The wind industry enjoyed its second-best year ever amidst pandemic but new installations must still quadruple by the end of the decade to meet a net zero pathway.

  • The global wind industry had its second-best year in 2021, with almost 94 GW of capacity added globally, trailing behind the 2020’s record growth by only 1.8%.
  • Europe, Latin America and Africa & Middle East had record years for new onshore installations, but total onshore wind installations in 2021 was still 18% lower than the previous year. The decline was driven primarily by the slow-down of onshore wind growth in the world’s two largest wind power markets, China and the US.
  • 21.1 GW of offshore wind capacity was commissioned last year, three times more than in 2020. making 2021 the best year in offshore wind history, bringing its market share in global new installations to 22.5% in 2021. 
  • China made up 80% of offshore wind capacity added worldwide in 2021, bringing its cumulative offshore wind installations to 27.7 GW. This is an astounding level of growth, as it took three decades for Europe to bring its total offshore wind capacity to a similar level.
  • Total global wind power capacity is now up to 837 GW, helping the world avoid over 1.2 billion tonnes of CO2 annually – equivalent to the annual carbon emissions of South America.
  • Wind auction activities bounced back in 2021 with more than 88 GW of wind capacity awarded globally, 153% higher than in 2020. 
  • After a year in which net zero commitments gathered global momentum, coupled with renewed urgency for achieving energy security, the market outlook for the global wind industry looks even more positive. 557 GW of new capacity is expected to be added in the next five years under current policies. That is more than 110 GW of new installations each year until 2026.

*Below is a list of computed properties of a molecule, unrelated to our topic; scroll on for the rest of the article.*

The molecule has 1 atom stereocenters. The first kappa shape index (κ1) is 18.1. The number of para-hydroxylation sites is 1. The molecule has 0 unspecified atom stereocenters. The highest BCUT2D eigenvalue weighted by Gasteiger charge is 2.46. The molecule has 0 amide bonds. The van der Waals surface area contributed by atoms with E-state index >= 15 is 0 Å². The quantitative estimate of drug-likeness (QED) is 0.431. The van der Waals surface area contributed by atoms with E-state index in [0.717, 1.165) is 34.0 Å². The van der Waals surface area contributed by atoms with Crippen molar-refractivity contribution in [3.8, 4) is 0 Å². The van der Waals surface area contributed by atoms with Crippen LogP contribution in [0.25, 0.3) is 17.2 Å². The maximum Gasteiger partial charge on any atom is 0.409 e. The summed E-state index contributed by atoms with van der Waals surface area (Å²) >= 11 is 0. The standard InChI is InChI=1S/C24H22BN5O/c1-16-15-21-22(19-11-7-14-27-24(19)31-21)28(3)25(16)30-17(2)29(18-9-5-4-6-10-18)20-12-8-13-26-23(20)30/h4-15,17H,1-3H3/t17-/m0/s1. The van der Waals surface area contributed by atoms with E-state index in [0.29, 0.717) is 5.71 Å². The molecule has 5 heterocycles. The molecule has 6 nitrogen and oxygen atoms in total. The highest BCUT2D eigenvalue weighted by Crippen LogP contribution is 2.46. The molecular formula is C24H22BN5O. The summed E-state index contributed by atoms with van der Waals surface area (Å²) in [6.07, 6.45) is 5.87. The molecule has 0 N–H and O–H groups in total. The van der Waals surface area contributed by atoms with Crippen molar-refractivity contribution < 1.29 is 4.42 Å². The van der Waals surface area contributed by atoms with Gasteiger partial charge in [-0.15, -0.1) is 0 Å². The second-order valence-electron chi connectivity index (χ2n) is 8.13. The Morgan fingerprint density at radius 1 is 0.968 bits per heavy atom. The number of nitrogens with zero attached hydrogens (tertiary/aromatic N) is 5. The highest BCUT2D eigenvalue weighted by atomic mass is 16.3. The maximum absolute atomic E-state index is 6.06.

• However, this growth needs to quadruple by the end of the decade if the world is to stay on-course for a 1.5C pathway and net zero by 2050.

Lagging growth will leave a wind energy shortfall by 2030 without action

Wind energy is not growing nearly fast or widely enough to realise a secure and resilient global energy transition. At current rates of installation, GWEC Market Intelligence forecasts that by 2030 we will have less than two-thirds of the wind energy capacity required for the 1.5°C and net zero pathway set out by IRENA in their 2050 roadmap, effectively condemning us to miss our climate goals.

Move your mouse over the different scenarios to see them picked out on the graph. 

Six areas the global wind industry faces challenges in the short and long term

Wind energy’s role as a protagonist of the energy transition will depend on ensuring the industry’s growth is sustainable, just and socially responsible, while resting on a clear and viable economic proposition. There are six areas the industry faces both short and long term challenges.

Move your mouse over the different sections to highlight the challenge, see how its impact could be felt in the short and long term and to bring up an explanation of the problem.

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Joyce Lee

Head of Policy and Projects [email protected]

Alex Bath

Communications Director
[email protected]